• 1935 – Peter Boyle, American actor (d. 2006). Known as a character actor, he played Frank Barone on the sitcom Everybody Loves Raymond and the comical monster in Mel Brooks' film spoof Young Frankenstein (1974).
  • 1934 – Inger Stevens, Swedish-American actress (d. 1970), was a Swedish-American film, television, and stage actress.
  • 1933 – Forrest Gregg, American football player and coach, was an American football player and coach in the National Football League (NFL), the Canadian Football League and the NCAA. A Pro Football Hall of Fame offensive lineman for 16 seasons, he was a part of six NFL championships, five of them with the Green Bay Packers before closing out his tenure with the Dallas Cowboys with a win in Super Bowl VI.
  • 1933 – Irwin M. Jacobs, American electrical engineer, businessman, and entrepreneur. Irwin Mark Jacobs (born October 18, 1933) is an American electrical engineer, a co-founder and former chairman of Qualcomm, and chair of the board of trustees of the Salk Institute.
  • 1931 – Chris Albertson, Icelandic-American historian, journalist, and producer, was a New York City-based jazz journalist, writer and record producer.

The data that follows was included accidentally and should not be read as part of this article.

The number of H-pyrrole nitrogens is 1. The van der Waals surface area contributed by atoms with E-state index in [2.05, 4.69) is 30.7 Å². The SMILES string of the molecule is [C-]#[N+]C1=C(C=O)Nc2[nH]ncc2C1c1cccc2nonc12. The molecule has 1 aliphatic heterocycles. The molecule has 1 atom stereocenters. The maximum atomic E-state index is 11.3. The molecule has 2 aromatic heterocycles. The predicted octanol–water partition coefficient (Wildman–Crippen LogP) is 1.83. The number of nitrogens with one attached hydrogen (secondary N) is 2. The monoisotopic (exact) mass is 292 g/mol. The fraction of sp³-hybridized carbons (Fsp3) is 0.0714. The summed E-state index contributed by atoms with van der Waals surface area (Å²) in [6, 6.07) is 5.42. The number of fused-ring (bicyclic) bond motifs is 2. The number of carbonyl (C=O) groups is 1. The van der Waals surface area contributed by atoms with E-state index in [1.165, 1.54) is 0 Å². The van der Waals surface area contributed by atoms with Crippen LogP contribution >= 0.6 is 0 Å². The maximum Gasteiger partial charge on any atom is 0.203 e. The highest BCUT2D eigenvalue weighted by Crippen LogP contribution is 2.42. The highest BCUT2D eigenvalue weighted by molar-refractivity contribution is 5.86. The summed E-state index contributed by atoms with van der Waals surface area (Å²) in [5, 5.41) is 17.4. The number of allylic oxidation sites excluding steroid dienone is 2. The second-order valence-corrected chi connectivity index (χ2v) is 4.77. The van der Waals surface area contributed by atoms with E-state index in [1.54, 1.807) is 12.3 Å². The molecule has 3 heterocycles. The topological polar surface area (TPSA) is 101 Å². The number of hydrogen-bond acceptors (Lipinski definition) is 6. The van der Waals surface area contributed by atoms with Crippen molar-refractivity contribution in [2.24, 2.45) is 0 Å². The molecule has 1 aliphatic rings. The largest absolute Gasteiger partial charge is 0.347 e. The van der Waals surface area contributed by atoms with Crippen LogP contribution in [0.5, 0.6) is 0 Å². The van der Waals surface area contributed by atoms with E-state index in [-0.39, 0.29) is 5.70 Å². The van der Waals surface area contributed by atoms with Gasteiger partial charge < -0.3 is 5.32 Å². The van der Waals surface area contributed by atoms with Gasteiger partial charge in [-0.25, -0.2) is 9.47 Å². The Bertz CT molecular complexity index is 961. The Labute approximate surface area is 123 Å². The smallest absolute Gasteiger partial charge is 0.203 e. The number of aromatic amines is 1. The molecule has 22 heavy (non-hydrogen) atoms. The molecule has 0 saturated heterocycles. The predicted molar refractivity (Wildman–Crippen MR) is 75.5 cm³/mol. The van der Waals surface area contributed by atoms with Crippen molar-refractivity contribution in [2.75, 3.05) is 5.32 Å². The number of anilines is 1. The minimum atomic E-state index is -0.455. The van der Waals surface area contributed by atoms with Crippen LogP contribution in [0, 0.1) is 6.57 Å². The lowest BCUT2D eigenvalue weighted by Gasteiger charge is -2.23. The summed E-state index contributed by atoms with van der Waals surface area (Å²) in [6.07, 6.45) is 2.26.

• 1930 – Esther Hautzig, Lithuanian-American author (d. 2009). Hautzig (Hebrew: אסתר האוציג‎, born October 18, 1930 – died November 1, 2009 in America) was an American writer, best known for her award-winning book The Endless Steppe (1968).
  • 1929 – Hillard Elkins, American producer and manager (d. 2010), was an American theatre and film producer.
  • 1928 – Keith Jackson, American sportscaster and actor, was an American sports commentator, journalist, author and radio personality, known for his career with ABC Sports (1966–2006). While he covered a variety of sports over his career, he is best known for his coverage of college football from 1952 until 2006, and his distinctive voice, "a throwback voice, deep and operatic.
  • 1927 – George C. Scott, American actor and director (d. 1999), was an American stage and film actor, director and producer. He was best known for his stage work, as well as his portrayal of General George S.
  • 1927 – Marv Rotblatt, American baseball player (d. 2013), was a left-handed pitcher in Major League Baseball for the Chicago White Sox in the 1948, 1950 and 1951 seasons. His ERAs in 1948 (7.85) and 1950 (6.23) were the highest in the majors.